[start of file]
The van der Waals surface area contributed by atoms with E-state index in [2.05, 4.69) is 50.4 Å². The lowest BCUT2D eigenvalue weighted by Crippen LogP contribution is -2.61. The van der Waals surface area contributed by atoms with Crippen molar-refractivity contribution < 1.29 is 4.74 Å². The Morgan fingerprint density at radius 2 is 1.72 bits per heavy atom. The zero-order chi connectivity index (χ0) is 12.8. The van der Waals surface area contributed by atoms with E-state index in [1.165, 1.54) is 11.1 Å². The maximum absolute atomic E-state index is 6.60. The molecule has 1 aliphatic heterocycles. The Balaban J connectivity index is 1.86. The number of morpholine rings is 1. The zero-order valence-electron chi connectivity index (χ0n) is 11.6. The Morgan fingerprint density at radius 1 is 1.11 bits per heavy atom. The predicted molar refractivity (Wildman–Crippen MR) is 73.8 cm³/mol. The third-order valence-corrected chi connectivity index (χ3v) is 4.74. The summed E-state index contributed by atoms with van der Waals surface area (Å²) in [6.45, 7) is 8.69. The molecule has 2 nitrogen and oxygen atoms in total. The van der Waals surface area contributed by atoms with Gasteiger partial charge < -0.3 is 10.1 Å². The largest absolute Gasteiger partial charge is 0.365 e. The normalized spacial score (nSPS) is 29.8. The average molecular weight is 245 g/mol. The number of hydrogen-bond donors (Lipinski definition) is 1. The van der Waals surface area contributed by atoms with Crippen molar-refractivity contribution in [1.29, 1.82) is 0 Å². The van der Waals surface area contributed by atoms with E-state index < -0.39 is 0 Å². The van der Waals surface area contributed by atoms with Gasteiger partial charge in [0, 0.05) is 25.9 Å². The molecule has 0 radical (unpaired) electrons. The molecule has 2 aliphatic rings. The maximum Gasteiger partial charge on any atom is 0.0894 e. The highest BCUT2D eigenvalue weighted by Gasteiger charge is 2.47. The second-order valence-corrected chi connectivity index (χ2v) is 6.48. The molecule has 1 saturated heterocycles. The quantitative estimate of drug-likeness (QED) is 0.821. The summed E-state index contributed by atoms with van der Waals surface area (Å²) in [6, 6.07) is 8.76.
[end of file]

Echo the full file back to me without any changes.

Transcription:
The van der Waals surface area contributed by atoms with E-state index in [2.05, 4.69) is 50.4 Å². The lowest BCUT2D eigenvalue weighted by Crippen LogP contribution is -2.61. The van der Waals surface area contributed by atoms with Crippen molar-refractivity contribution < 1.29 is 4.74 Å². The Morgan fingerprint density at radius 2 is 1.72 bits per heavy atom. The zero-order chi connectivity index (χ0) is 12.8. The van der Waals surface area contributed by atoms with E-state index in [1.165, 1.54) is 11.1 Å². The maximum absolute atomic E-state index is 6.60. The molecule has 1 aliphatic heterocycles. The Balaban J connectivity index is 1.86. The number of morpholine rings is 1. The zero-order valence-electron chi connectivity index (χ0n) is 11.6. The Morgan fingerprint density at radius 1 is 1.11 bits per heavy atom. The predicted molar refractivity (Wildman–Crippen MR) is 73.8 cm³/mol. The third-order valence-corrected chi connectivity index (χ3v) is 4.74. The summed E-state index contributed by atoms with van der Waals surface area (Å²) in [6.45, 7) is 8.69. The molecule has 2 nitrogen and oxygen atoms in total. The van der Waals surface area contributed by atoms with Gasteiger partial charge < -0.3 is 10.1 Å². The largest absolute Gasteiger partial charge is 0.365 e. The normalized spacial score (nSPS) is 29.8. The average molecular weight is 245 g/mol. The number of hydrogen-bond donors (Lipinski definition) is 1. The van der Waals surface area contributed by atoms with Crippen molar-refractivity contribution in [1.29, 1.82) is 0 Å². The van der Waals surface area contributed by atoms with E-state index < -0.39 is 0 Å². The van der Waals surface area contributed by atoms with Gasteiger partial charge in [0, 0.05) is 25.9 Å². The molecule has 0 radical (unpaired) electrons. The molecule has 2 aliphatic rings. The maximum Gasteiger partial charge on any atom is 0.0894 e. The highest BCUT2D eigenvalue weighted by Gasteiger charge is 2.47. The second-order valence-corrected chi connectivity index (χ2v) is 6.48. The molecule has 1 saturated heterocycles. The quantitative estimate of drug-likeness (QED) is 0.821. The summed E-state index contributed by atoms with van der Waals surface area (Å²) in [6, 6.07) is 8.76.